The discrepancy in the threshold means there may be women who received an ER-negative result, when in fact their tumor might have been ER-positive and they might have derived benefits from therapies that target estrogen. On the other hand, a false positive can mean that some women are being over-treated, and needlessly exposed to the side effects of drug therapy that lasts for years.
Any therapy that targets a biomarker, the task force said, is only as good as the test used to detect the biomarker.
Therefore, the new guidelines set the ER/PgR threshold at the lowest end, requiring that a test be considered positive if at least one percent of the cells in the sample test positive. The panel also recommended that even weakly positive samples should prompt a doctor-patient discussion of anti-estrogen treatment options.
Tissue handling is another area that must be improved, Hicks said. One of the most surprising aspects of the task force literature review emerged from data in Asia and Africa, which showed an alarmingly high rate of ER-negative breast cancers. Those cancers tend to have a poorer prognosis. The panel discovered, however, that improper handling of the biopsy and surgical samples might explain the high ER-negative rate.
Once a surgeon cuts the blood supply to the tissue and removes a tumor, the cells begin to degrade almost immediately. The longer the sample sits at room temperature, the more degradation, which may contribute to inaccurate test results. If a breast tumor sits long enough without being preserved, Hicks said, degradation can cause a loss of estrogen receptor from the tissue, which could change the test score from ER-positive to ER-negative.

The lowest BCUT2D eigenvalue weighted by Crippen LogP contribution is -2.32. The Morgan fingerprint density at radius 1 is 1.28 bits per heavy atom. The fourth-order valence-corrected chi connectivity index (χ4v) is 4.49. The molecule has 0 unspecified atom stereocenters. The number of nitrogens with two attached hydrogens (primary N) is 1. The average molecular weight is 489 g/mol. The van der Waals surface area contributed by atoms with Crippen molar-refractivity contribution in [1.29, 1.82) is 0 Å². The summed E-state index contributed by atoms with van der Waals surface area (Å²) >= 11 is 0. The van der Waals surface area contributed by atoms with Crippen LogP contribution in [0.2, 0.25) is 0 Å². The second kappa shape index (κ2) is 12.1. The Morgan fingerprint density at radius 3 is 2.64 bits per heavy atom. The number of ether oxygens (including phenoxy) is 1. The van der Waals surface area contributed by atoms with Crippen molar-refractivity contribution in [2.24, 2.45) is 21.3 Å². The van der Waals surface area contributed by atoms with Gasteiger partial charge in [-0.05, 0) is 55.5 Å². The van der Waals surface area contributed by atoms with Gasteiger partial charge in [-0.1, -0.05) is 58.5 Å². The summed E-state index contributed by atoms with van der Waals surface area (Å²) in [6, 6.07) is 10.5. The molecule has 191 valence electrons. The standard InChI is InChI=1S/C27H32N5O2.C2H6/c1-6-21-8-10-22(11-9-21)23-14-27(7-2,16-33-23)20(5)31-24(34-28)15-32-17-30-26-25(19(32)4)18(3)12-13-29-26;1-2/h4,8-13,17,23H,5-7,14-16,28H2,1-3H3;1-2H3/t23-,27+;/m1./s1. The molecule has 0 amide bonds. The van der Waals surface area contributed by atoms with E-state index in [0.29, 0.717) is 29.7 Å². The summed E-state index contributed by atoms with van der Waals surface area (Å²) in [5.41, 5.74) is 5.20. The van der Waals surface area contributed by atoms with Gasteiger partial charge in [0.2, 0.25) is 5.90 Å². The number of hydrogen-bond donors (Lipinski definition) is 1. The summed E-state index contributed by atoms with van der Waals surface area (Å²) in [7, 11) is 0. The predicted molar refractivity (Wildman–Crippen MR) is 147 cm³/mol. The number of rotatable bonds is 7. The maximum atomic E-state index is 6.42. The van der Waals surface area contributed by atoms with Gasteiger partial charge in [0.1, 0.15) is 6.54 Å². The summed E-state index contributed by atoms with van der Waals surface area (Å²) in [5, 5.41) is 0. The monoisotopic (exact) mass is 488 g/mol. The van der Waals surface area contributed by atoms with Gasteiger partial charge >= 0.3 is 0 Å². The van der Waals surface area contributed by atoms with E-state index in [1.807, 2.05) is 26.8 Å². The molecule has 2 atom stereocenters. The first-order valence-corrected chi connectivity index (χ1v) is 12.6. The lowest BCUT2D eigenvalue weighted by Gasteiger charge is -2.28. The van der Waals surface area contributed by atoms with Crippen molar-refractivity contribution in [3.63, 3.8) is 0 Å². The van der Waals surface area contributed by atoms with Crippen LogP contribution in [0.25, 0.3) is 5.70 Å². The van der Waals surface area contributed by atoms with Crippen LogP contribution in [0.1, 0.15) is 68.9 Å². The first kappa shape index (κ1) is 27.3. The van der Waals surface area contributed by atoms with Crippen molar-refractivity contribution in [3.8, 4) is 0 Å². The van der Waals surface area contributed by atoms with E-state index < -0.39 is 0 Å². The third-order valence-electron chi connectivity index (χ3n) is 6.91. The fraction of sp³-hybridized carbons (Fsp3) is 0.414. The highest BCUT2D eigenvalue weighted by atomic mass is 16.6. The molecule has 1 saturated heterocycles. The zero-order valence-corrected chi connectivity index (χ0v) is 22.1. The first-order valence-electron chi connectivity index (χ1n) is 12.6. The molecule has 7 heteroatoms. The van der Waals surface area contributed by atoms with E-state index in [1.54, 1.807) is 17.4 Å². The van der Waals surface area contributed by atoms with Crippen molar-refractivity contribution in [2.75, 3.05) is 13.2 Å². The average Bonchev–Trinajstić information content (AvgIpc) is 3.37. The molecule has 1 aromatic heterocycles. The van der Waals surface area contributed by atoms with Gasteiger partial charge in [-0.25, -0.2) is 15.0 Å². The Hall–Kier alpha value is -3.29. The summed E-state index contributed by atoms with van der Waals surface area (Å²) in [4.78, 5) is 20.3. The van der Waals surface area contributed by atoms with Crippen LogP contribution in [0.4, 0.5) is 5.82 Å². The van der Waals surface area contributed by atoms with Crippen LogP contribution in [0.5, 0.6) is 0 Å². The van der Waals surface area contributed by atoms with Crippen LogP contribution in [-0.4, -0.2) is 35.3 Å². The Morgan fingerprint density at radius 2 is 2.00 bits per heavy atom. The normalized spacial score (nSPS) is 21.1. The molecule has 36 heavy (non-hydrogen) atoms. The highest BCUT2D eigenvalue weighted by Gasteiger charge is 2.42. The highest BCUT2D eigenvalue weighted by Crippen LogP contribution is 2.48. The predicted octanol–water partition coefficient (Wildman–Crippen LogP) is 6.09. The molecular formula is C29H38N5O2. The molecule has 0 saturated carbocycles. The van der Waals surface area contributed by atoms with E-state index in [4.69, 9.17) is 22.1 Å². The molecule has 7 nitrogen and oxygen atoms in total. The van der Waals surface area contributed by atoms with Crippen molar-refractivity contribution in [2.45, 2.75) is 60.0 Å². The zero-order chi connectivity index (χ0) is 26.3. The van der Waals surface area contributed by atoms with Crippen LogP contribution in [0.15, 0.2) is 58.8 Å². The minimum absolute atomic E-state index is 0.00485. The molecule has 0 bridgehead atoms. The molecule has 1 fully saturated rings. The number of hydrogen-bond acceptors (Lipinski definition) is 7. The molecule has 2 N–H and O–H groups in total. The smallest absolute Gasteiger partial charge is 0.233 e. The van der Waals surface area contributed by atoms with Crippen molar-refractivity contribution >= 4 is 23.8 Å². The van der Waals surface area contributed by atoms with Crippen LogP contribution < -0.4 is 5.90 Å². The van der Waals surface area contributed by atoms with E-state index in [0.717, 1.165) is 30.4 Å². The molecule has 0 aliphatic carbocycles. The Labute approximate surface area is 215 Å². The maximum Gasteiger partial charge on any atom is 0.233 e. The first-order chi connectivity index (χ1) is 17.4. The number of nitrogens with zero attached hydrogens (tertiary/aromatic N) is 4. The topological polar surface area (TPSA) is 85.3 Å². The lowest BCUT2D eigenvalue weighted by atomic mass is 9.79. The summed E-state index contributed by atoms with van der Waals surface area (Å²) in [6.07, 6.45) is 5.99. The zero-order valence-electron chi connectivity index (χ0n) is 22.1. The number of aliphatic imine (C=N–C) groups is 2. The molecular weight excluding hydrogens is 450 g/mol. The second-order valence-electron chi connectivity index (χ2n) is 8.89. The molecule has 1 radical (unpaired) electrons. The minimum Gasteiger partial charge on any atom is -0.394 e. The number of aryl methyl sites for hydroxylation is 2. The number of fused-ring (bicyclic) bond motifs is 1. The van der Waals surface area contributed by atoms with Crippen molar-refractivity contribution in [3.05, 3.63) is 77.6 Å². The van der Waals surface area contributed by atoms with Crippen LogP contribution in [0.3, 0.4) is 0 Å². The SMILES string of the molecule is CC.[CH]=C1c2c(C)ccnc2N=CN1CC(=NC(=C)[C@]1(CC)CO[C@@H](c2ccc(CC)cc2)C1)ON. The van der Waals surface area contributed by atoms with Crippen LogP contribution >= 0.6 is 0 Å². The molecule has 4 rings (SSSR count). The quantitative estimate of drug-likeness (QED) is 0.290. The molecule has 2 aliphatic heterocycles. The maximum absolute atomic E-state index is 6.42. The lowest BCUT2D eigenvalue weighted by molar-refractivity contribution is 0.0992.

Previously scientists believed that a sample could sit for two hours before it was seriously compromised. The new guidelines suggest that one hour or less should elapse from tumor removal to when the pathologist cuts and fixes the sample with a solution called formalin to stop the degradation process.
It will take a lot of education to bring all hospitals up to the same consistent, high standards, Hick said. For example, a common practice at many institutions is for the surgical team to leave tumor samples sitting on a table in the back of the operating room until the case is complete, the panel discovered.
The task force also found that ER and PgR test results varied by day of the week, with Friday and Saturday cases showing the highest rate of ER-negative results. This suggests that tumors removed on those days are not attended to as quickly and might be falsely negative due to variability in tissue handling and degradation.
“The whole concept of personalized medicine, which is the cornerstone of scientific advancement, will require that we pay very close attention to the quality of information needed for making personalized treatment decisions,” Hicks said.
CAP and ASCO recently published the guidelines on their websites and in the Journal of Clinical Oncology. The task force leader and co-author of the report is Elizabeth H. Hammond, M.D., professor of Pathology at Intermountain Healthcare in Salt Lake City, Utah.
Education is the next step, according to Hicks, a professor of Pathology and Laboratory Medicine at URMC. On May 1, CAP sponsored an initial three-day training program to help pathologists understand the factors that contribute to testing variability and to minimize those factors. The program was sold out. (http://www.cap.org/apps/docs/membership/transformation/new/institute_certificate_BPFT.html). Another program for pathologists will take place this fall.